Sandor Sule, and
First and fourth authors: Julius Kuehn Institute, Federal Research Centre for Cultivated Plants, Institute for Plant Protection in Fruit Crops and Viticulture, D-69221 Dossenheim, Germany; and second and third authors: Plant Protection Institute of the Hungarian Academy of Science, H-1525 Budapest, Hungary.
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Accepted for publication 29 April 2010.
Forty-eight apple trees infected by ‘Candidatus Phytoplasma mali’ were examined using single-strand conformation polymorphism (SSCP) and sequence analysis of a variable hflB gene fragment and the immunodominant membrane protein-encoding imp gene. SSCP analysis of polymerase chain reaction-amplified hflB gene fragments revealed diverse profiles, differing in number and position of the bands. The ‘Ca. P. mali’ content of a single infected apple tree was termed an accession. Cloning of fragments from accessions that yielded fewer bands resulted in clone populations showing uniform or moderately polymorphic SSCP patterns and largely homogenous nucleotide sequences. In contrast, inserts from accessions yielding more bands were heterogeneous and formed two to four distinct groups of profiles. DNA fragments from such accessions were diverse and clustered distantly when subjected to phylogenetic analysis, mostly as two homogenous groups plus one or a few other sequences. Similar results were obtained upon imp gene examination. The collective data indicate that accessions exhibiting more complex patterns were composed of two or three distinct ‘Ca. P. mali’ strains. There is evidence that multiple infections are of pathological relevance due to strain interactions leading to shifts in the populations. In triply infected trees of one accession, no specific symptoms were induced by the presence of two of the strains. The rare appearance of pronounced symptoms was associated with a separate strain that possessed a unique SSCP profile and a unique hflB sequence. The two mild strains from this apple accession also induced only mild symptoms on periwinkle and tobacco and occurred specifically in one of these plants.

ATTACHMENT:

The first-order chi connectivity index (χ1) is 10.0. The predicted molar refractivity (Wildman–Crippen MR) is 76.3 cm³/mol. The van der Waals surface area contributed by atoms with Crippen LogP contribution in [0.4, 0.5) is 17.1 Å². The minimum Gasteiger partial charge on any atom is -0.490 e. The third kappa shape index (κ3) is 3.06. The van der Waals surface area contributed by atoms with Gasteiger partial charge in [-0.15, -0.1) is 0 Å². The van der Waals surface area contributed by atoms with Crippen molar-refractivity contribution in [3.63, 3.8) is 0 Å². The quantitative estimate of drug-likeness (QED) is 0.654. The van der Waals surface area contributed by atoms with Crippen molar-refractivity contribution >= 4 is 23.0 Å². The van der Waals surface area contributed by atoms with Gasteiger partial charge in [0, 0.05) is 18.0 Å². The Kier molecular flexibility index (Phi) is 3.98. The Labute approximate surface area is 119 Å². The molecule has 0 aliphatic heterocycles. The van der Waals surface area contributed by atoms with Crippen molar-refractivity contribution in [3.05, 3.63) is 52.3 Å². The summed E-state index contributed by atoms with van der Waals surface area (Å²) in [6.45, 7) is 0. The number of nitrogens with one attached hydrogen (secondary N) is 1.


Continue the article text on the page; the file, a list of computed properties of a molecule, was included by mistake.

© 2010 The American Phytopathological Society